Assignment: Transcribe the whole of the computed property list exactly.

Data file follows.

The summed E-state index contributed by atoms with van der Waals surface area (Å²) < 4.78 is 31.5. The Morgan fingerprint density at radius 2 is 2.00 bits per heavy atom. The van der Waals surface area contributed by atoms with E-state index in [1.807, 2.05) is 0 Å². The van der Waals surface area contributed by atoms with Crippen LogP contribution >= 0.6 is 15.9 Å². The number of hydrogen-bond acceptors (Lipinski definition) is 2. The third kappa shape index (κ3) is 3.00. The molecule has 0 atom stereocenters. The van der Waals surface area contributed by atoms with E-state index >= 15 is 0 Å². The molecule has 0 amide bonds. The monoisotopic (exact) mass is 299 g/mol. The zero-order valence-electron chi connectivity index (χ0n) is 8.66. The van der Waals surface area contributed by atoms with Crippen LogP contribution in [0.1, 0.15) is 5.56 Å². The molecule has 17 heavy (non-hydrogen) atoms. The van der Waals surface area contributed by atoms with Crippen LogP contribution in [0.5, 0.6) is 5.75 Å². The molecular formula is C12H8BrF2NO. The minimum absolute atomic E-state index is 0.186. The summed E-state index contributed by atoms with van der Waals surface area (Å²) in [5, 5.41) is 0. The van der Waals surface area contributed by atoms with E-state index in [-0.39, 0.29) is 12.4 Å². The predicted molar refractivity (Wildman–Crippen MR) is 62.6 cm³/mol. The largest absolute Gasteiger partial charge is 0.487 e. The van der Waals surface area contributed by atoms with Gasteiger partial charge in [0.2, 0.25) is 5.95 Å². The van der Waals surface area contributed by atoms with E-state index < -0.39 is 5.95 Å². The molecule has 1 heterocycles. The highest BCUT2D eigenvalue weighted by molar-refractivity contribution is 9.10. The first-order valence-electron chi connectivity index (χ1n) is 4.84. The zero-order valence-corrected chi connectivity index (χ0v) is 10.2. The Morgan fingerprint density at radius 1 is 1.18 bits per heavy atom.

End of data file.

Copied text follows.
The summed E-state index contributed by atoms with van der Waals surface area (Å²) < 4.78 is 31.5. The Morgan fingerprint density at radius 2 is 2.00 bits per heavy atom. The van der Waals surface area contributed by atoms with E-state index in [1.807, 2.05) is 0 Å². The van der Waals surface area contributed by atoms with Crippen LogP contribution >= 0.6 is 15.9 Å². The number of hydrogen-bond acceptors (Lipinski definition) is 2. The third kappa shape index (κ3) is 3.00. The molecule has 0 atom stereocenters. The van der Waals surface area contributed by atoms with E-state index >= 15 is 0 Å². The molecule has 0 amide bonds. The monoisotopic (exact) mass is 299 g/mol. The zero-order valence-electron chi connectivity index (χ0n) is 8.66. The van der Waals surface area contributed by atoms with Crippen LogP contribution in [0.1, 0.15) is 5.56 Å². The molecule has 17 heavy (non-hydrogen) atoms. The van der Waals surface area contributed by atoms with Crippen LogP contribution in [0.5, 0.6) is 5.75 Å². The molecular formula is C12H8BrF2NO. The minimum absolute atomic E-state index is 0.186. The summed E-state index contributed by atoms with van der Waals surface area (Å²) in [5, 5.41) is 0. The van der Waals surface area contributed by atoms with E-state index in [-0.39, 0.29) is 12.4 Å². The predicted molar refractivity (Wildman–Crippen MR) is 62.6 cm³/mol. The largest absolute Gasteiger partial charge is 0.487 e. The van der Waals surface area contributed by atoms with Gasteiger partial charge in [0.2, 0.25) is 5.95 Å². The van der Waals surface area contributed by atoms with E-state index < -0.39 is 5.95 Å². The molecule has 1 heterocycles. The highest BCUT2D eigenvalue weighted by molar-refractivity contribution is 9.10. The first-order valence-electron chi connectivity index (χ1n) is 4.84. The zero-order valence-corrected chi connectivity index (χ0v) is 10.2. The Morgan fingerprint density at radius 1 is 1.18 bits per heavy atom.